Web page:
Learn How Gauley River Rapids Are Named with Class VI River Runners

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Class VI River Runners in Lansing, W. Va., is gearing up for this year's Gauley Season. Guides and staff are ready to explain how a Class-IV plus rapid could be named Insignificant and just who Sweet's Falls is named for. Whitewater rafting enthusiasts who want to challenge their skills, enjoy the river and discover why so many guests return each fall can make reservations now.

Experienced rafters may choose the more challenging Upper Gauley trip which is a 13-mile section with primarily Class IV and V rapids while enthusiastic beginners and advanced rafters often select the 15-mile Lower Gauley with rapids in the Class III and IV ranges.

People can guess how Lost Paddle or Pure Screaming Hell on West Virginia's Gauley River get their names during the fall Gauley Season. But how could anyone call a Class IV-plus rapid "Insignificant"? Class VI-Mountain River (http://www.class-vi.com) whitewater rafting outfitters knows and their guides will share the inside scoop with rafting guests during Gauley Season.

"There's more to running the river than the exhilarating ride," said Dave Arnold, Class VI-Mountain River managing partner. "There's the incredible scenery, the tales that every experienced guide has to share, and the naming of the rapids."

Class VI-Mountain River offers it all when Gauley Season starts Sept. 5 this year and runs through Oct. 19.

"The fun of Gauley Season begins with the choice of two great trips," said Arnold. "Experienced rafters may choose the more challenging Upper Gauley trip which is a 13-mile section with primarily Class IV and V rapids while enthusiastic beginners and advanced rafters often select the 15-mile Lower Gauley with rapids in the Class III and IV ranges."

The rapids are classified by difficulty of navigation, with Class I being the least difficult and Class V being most difficult.

While some rapids have names, these aren't the only ones rafters encounter as they take on the Gauley River during the special fall season. According to the National Park Service, which maintains the Gauley River National Recreation Area, the river drops more than 668 feet through 28 miles of rugged terrain and features more than 100 rapids.

And that's not insignificant! However, Insignificant is the first major Class V rapid on the Upper Gauley trip.

This big, long rapid is the first of the Gauley's big drops. It got its name when a 1968 exploratory rafting party completed the trip at a lower-than-normal flow rate and reported "no significant rapids" upstream of Pillow Rock.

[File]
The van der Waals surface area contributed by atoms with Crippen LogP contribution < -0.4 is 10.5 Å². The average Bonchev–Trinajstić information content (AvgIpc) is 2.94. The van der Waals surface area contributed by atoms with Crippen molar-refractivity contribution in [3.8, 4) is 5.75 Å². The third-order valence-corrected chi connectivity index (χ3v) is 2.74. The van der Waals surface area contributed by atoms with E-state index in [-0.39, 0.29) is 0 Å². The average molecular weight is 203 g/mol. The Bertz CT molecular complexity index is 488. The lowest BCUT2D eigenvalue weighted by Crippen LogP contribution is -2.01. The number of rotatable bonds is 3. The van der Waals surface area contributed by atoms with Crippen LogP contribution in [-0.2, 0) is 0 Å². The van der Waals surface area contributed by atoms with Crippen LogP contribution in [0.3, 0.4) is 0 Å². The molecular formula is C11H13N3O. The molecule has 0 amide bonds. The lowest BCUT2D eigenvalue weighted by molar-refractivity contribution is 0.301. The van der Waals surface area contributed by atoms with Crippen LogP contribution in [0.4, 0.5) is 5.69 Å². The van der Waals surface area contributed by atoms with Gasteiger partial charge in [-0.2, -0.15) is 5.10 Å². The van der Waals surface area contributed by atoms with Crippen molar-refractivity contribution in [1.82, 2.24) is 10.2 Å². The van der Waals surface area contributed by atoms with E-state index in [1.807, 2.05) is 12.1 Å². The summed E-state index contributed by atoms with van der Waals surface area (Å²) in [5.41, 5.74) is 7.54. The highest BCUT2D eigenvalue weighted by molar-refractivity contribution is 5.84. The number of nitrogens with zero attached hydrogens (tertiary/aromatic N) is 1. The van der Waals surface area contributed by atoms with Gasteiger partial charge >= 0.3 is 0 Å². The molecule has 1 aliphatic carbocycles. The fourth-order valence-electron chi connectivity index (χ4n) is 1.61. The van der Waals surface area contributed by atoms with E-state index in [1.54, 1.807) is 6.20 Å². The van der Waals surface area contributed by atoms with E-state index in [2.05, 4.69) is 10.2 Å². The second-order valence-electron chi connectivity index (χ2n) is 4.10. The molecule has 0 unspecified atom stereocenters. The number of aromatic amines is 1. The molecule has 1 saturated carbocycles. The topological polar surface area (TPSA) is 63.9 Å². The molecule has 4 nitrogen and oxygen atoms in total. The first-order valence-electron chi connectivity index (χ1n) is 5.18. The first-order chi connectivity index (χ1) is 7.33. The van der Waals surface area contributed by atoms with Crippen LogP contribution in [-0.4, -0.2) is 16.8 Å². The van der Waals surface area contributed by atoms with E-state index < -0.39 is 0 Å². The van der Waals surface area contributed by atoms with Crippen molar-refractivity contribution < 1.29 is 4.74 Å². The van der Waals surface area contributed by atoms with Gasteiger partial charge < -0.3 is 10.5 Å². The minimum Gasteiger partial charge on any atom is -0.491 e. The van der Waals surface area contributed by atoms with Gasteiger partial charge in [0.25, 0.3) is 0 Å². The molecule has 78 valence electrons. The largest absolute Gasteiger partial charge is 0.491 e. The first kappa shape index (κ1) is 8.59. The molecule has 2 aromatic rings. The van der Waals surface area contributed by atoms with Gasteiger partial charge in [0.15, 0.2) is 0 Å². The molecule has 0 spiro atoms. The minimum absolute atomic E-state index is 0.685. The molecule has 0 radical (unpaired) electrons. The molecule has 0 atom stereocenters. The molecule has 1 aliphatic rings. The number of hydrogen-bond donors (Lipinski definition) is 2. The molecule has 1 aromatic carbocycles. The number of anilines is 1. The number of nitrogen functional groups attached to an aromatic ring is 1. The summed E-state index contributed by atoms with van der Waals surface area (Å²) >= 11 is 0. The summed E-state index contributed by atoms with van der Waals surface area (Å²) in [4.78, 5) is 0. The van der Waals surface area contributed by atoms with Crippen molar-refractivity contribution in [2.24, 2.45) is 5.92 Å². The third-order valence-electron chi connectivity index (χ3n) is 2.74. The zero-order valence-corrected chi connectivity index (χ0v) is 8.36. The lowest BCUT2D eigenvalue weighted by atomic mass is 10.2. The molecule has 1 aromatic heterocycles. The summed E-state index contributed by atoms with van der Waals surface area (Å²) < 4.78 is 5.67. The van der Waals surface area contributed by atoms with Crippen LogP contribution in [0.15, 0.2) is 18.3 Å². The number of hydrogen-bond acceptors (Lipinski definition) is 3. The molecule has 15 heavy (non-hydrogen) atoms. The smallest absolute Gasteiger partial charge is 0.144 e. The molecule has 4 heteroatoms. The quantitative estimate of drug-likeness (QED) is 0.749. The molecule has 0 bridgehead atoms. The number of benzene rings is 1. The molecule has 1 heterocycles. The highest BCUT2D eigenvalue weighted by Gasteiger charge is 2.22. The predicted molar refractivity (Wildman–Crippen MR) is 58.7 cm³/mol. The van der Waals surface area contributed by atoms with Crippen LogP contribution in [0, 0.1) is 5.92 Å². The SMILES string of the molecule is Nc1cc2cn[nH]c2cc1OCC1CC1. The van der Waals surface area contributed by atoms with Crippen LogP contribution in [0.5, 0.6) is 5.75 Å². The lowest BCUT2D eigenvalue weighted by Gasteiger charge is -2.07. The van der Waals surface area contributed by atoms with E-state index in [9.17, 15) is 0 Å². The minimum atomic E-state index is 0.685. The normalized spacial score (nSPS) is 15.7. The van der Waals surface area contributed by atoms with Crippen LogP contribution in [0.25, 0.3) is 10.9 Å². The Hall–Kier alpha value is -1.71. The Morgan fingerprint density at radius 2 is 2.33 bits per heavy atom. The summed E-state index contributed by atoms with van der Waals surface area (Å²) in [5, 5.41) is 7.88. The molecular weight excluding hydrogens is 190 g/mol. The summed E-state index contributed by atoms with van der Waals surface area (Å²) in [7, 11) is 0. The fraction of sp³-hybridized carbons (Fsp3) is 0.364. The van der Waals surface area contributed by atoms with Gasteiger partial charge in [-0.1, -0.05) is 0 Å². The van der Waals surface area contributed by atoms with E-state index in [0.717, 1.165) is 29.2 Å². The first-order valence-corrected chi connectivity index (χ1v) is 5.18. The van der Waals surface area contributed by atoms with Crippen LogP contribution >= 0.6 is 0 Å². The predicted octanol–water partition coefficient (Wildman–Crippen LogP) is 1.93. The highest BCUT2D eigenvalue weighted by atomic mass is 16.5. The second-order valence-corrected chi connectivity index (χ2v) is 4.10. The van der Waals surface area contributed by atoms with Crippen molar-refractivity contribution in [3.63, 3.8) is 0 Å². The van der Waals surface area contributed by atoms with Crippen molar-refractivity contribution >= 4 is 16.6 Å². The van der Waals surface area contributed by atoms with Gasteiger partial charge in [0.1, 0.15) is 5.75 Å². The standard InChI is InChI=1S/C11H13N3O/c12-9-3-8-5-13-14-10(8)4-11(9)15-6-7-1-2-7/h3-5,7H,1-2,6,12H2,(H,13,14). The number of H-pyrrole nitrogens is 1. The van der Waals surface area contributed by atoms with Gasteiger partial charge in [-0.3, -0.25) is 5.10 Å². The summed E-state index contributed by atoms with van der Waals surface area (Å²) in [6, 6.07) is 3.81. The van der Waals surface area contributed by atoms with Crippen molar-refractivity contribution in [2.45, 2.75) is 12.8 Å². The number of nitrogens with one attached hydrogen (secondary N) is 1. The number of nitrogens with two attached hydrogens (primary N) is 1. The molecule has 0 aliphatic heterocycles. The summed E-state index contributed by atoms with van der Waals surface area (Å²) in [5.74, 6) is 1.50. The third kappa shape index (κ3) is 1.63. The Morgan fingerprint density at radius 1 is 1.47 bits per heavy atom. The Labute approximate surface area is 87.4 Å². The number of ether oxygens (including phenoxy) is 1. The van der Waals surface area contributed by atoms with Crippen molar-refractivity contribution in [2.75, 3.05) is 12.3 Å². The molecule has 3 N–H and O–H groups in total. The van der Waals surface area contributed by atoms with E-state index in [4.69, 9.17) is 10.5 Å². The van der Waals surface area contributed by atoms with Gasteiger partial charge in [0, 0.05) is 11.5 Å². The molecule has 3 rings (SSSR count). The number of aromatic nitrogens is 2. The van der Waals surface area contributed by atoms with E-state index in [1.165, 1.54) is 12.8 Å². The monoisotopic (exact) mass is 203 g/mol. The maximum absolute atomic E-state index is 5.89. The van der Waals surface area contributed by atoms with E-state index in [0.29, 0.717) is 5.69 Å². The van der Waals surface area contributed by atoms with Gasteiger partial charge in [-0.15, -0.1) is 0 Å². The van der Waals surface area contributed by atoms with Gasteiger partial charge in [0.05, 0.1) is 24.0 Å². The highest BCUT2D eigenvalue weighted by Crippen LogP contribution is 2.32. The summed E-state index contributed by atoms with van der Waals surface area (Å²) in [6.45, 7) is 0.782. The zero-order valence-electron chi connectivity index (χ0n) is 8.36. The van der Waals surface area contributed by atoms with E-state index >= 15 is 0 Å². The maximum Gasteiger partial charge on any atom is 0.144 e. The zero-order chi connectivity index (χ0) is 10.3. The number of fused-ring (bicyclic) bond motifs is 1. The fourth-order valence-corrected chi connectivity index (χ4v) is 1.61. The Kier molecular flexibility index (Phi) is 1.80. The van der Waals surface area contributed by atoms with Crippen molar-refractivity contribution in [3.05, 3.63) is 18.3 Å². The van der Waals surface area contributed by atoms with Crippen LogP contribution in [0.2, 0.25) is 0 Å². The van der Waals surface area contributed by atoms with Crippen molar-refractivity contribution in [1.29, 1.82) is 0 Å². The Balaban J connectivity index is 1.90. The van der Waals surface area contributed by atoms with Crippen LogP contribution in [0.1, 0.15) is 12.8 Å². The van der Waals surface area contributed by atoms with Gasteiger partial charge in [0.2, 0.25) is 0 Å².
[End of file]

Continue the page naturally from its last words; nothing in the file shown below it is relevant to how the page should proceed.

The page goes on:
Iron Ring is another Class V rapid with a name that is historic. Loggers in the early 1900s tried to blast the rock out to make a log flume and set an iron ring in place on the rock as part of the logging operation. The ring was stolen in 1988.

Sweet's Falls is no piece of cake. It's a Class V rapid named for John Sweet, who was the only person to run this drop on a 1968 exploratory run. He made the trip through the rapid in a C1, which is a covered whitewater canoe made for aggressive whitewater. Prior to his success, others carried their boats or took other routes around the falls.

For the record, the first successful Gauley River trip took place on Memorial Day weekend in 1961 when Jean and Sayre Rodman navigated the river. John Sweet took his trip 40 years ago on Labor Day 1968, using information from the Rodmans' trip.

Fall Gauley Season comes to whitewater enthusiasts courtesy of the United States Congress that passed a law mandating recreational whitewater dam releases. In West Virginia, the U.S. Army Corps of Engineers provides a series of twenty-three controlled releases from the Summersville Lake on successive weekends, beginning the weekend after Labor Day.

About Class VI River Runners
Class VI River Runners is a premier adventure outfitter that offers whitewater rafting experiences for ages 6 to 68 on the New and Gauley rivers in southern West Virginia. The company has been in the whitewater rafting business from more than 35 years and has hosted more than 500,000 guests during that time. Class VI has whitewater rafting packages for one, two and three day trips for rafters who want to experience the Gauley and New rivers during September and October.

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Caryn Gresham

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